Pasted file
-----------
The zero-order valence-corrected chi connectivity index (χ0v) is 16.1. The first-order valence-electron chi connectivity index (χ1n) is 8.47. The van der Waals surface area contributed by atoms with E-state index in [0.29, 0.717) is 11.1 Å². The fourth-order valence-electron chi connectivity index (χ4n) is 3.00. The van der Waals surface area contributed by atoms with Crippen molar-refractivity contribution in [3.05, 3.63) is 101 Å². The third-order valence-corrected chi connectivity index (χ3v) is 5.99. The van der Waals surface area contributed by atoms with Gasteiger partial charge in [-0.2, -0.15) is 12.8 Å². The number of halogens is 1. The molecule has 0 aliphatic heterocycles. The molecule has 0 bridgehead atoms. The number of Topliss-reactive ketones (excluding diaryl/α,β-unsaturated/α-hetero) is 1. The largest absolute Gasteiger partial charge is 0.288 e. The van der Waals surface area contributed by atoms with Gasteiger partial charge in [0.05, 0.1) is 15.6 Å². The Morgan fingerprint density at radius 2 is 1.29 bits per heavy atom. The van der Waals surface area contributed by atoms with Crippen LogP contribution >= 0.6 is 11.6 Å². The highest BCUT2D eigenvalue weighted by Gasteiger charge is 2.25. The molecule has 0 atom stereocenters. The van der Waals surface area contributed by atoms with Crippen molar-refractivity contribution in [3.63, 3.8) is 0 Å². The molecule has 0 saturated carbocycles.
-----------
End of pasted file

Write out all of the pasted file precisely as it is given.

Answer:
The zero-order valence-corrected chi connectivity index (χ0v) is 16.1. The first-order valence-electron chi connectivity index (χ1n) is 8.47. The van der Waals surface area contributed by atoms with E-state index in [0.29, 0.717) is 11.1 Å². The fourth-order valence-electron chi connectivity index (χ4n) is 3.00. The van der Waals surface area contributed by atoms with Crippen molar-refractivity contribution in [3.05, 3.63) is 101 Å². The third-order valence-corrected chi connectivity index (χ3v) is 5.99. The van der Waals surface area contributed by atoms with Gasteiger partial charge in [-0.2, -0.15) is 12.8 Å². The number of halogens is 1. The molecule has 0 aliphatic heterocycles. The molecule has 0 bridgehead atoms. The number of Topliss-reactive ketones (excluding diaryl/α,β-unsaturated/α-hetero) is 1. The largest absolute Gasteiger partial charge is 0.288 e. The van der Waals surface area contributed by atoms with Gasteiger partial charge in [0.05, 0.1) is 15.6 Å². The Morgan fingerprint density at radius 2 is 1.29 bits per heavy atom. The van der Waals surface area contributed by atoms with Crippen LogP contribution >= 0.6 is 11.6 Å². The highest BCUT2D eigenvalue weighted by Gasteiger charge is 2.25. The molecule has 0 atom stereocenters. The van der Waals surface area contributed by atoms with Crippen molar-refractivity contribution in [3.63, 3.8) is 0 Å². The molecule has 0 saturated carbocycles.